A guide on how to spend your Zakat and Sadaqa wisely – 5Pillars

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Charity

The Muslim Charities Forum has launched a campaign to educate UK Muslim donors on how to donate safely and smartly throughout the year, but particularly during Ramadan.

The BeSmart campaign consists of educational videos which have been filmed in various locations across the UK and and a self-assessment tool each donor to test themselves and know the impact of their donations.

MCF also produced the Guide to ethical excellencespecifically for charities to improve their relationship with donors.

The campaign is based on four categories of best practice in giving: online safety, Islamic principles on charity, communication with charities, and research-based giving.

According to Islamic Relief, British Muslims raised £150million for charity during Ramadan in 2020.

Due to advancements in technology over the past five years and the recent COVID pandemic, the majority of Muslims are now donating online.

MCF said: “We want to encourage a two-way relationship between donors and charities so that donors feel empowered and informed to make the changes they would like to see in the world…

“The efforts of British Muslims have developed incredible charities that serve important causes close to their hearts. Muslims must now think carefully about their role as donors and charities to strategically improve the sector and the beneficiaries we all seek to help.

Below is a donor checklist provided by the MCF:

Is the charity registered?

Visit http://www.gov.uk/checkcharity and find out if the charity is registered with the Charity Commission.

Do the charity’s values ​​match your values?

Check the charity’s website for information about their goals and values. You should only give to organizations that you believe match your values.

Is the fundraising genuine?

Many people organize personal fundraisers for charity, which can be a great way to donate to charity. However, it is important to check if it is genuine. They must include the charity’s name and registration number.

Do you feel obligated to donate?

You should never feel pressured to donate to charity, it should be a free and informed choice. If you need more information, you have the right to ask the charity directly, before donating your money.

Does the administration cost reflect the impact?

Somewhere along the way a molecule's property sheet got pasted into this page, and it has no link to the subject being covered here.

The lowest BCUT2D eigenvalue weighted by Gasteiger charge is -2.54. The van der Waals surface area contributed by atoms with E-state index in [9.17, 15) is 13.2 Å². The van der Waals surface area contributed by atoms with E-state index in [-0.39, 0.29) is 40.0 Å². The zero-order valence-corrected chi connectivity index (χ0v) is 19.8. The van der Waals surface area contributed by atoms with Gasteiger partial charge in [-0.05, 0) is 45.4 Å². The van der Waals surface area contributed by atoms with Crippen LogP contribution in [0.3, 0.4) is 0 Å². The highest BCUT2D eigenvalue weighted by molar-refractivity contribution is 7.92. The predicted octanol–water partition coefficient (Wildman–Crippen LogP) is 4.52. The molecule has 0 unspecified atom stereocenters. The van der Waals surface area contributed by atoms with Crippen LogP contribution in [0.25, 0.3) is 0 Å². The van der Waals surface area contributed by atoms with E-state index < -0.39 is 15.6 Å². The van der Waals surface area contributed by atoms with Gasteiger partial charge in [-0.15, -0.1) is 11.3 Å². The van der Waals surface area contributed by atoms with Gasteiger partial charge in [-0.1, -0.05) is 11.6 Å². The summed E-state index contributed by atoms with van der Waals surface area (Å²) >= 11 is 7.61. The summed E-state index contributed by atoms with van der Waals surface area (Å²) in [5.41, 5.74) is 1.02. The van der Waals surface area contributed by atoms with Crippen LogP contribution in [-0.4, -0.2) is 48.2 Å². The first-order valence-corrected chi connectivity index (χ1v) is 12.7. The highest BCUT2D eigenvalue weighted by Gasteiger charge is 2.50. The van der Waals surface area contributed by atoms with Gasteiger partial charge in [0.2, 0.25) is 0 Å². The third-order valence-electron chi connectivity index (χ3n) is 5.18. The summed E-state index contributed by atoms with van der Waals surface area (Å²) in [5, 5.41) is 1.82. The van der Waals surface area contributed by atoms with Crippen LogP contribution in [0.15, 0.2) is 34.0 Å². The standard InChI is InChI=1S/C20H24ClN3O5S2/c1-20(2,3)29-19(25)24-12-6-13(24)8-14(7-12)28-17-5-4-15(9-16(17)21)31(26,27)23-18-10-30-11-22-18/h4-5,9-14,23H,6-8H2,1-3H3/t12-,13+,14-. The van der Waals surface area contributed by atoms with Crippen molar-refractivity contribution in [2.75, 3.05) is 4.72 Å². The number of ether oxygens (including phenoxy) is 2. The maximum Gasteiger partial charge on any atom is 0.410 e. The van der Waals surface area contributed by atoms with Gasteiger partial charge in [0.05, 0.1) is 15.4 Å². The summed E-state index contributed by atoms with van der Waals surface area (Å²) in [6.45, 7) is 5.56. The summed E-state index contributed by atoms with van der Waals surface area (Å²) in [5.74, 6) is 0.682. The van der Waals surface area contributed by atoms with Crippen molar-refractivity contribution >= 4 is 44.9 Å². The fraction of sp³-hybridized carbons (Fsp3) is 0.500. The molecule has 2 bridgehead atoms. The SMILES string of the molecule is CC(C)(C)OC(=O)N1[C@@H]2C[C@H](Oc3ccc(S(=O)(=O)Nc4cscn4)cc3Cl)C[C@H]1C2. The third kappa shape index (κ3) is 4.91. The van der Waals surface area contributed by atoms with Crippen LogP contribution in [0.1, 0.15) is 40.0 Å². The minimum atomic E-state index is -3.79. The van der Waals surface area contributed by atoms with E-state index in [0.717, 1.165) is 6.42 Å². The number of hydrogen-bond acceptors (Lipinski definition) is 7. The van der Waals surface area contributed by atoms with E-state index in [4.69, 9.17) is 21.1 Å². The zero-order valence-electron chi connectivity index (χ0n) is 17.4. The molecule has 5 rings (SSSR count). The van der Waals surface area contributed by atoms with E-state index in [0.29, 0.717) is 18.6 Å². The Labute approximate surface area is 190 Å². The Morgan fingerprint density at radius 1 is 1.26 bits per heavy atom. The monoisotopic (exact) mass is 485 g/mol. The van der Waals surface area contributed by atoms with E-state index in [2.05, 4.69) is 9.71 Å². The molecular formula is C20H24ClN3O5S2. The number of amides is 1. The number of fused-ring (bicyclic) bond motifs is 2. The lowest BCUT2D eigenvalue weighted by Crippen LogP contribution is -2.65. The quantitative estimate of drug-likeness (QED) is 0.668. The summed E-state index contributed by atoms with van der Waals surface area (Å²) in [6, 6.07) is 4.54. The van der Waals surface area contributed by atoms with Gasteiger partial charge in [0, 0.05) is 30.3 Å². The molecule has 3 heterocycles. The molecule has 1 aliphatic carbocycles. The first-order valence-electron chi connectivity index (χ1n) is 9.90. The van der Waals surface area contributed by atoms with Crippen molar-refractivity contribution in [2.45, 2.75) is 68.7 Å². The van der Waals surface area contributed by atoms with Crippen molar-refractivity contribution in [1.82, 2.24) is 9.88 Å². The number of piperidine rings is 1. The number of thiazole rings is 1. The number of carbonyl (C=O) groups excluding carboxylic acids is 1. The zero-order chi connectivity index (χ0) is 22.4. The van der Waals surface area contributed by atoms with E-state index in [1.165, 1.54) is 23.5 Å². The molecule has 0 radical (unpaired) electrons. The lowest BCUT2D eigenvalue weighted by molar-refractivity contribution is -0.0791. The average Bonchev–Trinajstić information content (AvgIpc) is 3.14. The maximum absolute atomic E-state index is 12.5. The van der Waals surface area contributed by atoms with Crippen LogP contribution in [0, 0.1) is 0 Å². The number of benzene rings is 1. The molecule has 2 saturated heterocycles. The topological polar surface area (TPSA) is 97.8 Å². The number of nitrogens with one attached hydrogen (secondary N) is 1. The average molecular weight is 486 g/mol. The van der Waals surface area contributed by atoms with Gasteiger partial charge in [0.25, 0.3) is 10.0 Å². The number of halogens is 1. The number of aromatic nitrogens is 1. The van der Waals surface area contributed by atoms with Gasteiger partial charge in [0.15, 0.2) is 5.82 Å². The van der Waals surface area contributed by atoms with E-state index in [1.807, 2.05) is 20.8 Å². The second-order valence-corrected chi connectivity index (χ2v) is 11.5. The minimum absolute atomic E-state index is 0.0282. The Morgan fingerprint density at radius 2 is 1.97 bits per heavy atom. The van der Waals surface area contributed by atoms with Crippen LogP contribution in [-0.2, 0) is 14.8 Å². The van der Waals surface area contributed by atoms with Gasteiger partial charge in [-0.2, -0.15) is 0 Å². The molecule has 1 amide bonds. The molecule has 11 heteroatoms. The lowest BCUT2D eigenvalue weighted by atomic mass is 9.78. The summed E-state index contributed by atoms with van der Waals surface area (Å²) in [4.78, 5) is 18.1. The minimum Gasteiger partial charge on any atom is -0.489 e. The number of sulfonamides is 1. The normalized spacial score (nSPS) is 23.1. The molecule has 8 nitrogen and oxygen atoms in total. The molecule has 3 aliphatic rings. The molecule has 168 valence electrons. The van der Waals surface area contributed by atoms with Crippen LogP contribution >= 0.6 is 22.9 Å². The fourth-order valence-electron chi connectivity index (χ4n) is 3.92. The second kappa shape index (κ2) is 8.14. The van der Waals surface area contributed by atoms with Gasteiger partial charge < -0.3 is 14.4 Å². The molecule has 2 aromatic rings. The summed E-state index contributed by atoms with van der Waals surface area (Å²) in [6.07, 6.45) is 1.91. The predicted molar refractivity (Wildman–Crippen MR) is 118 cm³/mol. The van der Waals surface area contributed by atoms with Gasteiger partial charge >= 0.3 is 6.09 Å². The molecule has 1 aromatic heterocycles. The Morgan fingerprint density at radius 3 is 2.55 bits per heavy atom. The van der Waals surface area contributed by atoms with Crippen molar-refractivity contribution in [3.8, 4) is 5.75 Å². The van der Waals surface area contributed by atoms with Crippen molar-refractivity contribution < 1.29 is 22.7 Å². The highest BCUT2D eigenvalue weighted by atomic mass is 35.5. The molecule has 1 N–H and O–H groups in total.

Charities differ in their administration costs for different reasons, for example, their specialty. Look at the impact more than the administration cost. Don’t be guided by numbers alone. A higher administrator may translate to greater impact, or vice versa, depending on the organization.

Transparency

Who runs the organization and do they have development experience? Who is the CEO or CFO? What experience do they have in their respective fields? How easy is it to find this information.

Impact

What difference does the charity make? How does the charity measure and demonstrate its impact? Can you tell what the charity has achieved? How does the association choose the projects on which it works?

Diligence

Are charity accounts filed with the Charity Commission on time? The Charity Commission tells you if the accounts were filed late. Does the charity regularly file its accounts late?

Trustees

Who are the directors of the organization and do they have professional experience? Have the directors gained experience in other large organizations? Do they know their legal responsibilities?

Size and history

How old or new is the charity? What is his size? Does he have an area of ​​expertise: a type of project or a specific country?

Zakat

Charitable organizations also collect Zakat during Ramadan. The Muslim Charities Forum recommends that every donor ask the following questions before donating their zakat to charity:

Does the charity have a zakat policy that tells you how it spends zakat money? Is it freely accessible on the site?

Does the charity have a zakat policy holder whose name is available on the website and whose contact details are also available?

Does the charity have a board of scholars that verifies the validity of its zakat policy? Are these academics named on the site?

Does the charity explain how zakat funds are distributed in its annual accounts?

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